Each day, there seems to be a report about broadcast stations going off the air because of the current economic downturn – some permanently (witness several Montana full-power television stations formerly owned by Equity Broadcasting whose licenses were surrendered two weeks ago), some temporary, and some being given away to charity (like Clear Channel’s announcement of its donation of 4 AM stations to the Minority Media and Telecommunications Council).  Several months ago, we wrote here about the steps a broadcaster should take when taking a station off the air – notification to the FCC within 10 days of the station going silent, seeking permission to remain silent after 30 days, and making sure that tower lights are maintained even if the station is off the air.  But, as this situation becomes more common, there are a couple of other issues that have recently come up that are worth mentioning – one having to do with the one year period that a station can stay off the air without forfeiting its license, and the other dealing with music royalties.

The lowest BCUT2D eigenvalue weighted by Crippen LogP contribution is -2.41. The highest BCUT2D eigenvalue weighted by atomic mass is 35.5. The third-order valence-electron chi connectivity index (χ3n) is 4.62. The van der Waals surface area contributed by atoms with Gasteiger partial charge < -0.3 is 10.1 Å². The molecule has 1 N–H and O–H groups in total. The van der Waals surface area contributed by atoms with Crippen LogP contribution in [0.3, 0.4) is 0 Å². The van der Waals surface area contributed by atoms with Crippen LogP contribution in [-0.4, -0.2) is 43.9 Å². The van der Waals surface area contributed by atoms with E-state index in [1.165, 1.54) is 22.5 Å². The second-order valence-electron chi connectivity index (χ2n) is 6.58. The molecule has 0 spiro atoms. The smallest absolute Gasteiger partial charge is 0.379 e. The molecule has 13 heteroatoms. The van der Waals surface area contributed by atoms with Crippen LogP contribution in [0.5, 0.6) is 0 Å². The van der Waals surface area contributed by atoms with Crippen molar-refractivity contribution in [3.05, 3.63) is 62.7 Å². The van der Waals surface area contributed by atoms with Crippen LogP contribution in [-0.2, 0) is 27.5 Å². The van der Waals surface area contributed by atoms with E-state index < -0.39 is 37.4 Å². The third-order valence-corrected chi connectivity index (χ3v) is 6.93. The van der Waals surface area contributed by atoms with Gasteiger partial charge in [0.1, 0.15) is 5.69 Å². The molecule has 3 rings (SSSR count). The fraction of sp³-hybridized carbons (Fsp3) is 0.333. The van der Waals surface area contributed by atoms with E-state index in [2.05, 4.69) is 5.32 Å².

First, in the last few months, there have been cases which have clarified, at least to a degree, the law that states that a license will be forfeit if a station is off the air for more than a year.  In one decision, the Commission’s Video Division of its Media Bureau canceled the license of a television station that had come back on the air shortly before the year of silence was to end, but only broadcast a test pattern.  Finding that the station had not broadcast any programming, and that transmission of a test pattern did not constitute "broadcasting", the Division determined that the obligation to return to the air had not been met, and canceled the license.  The licensee is appealing this decision, arguing that the law (Section 312g of the Communications Act) does not require that a station broadcast programming, just that it "transmit broadcast signals" within a year of the time that it went off the air.  But, for now, licensees who take their stations silent should plan for returning to the air with some programming within a year, or risk the cancellation of the station license.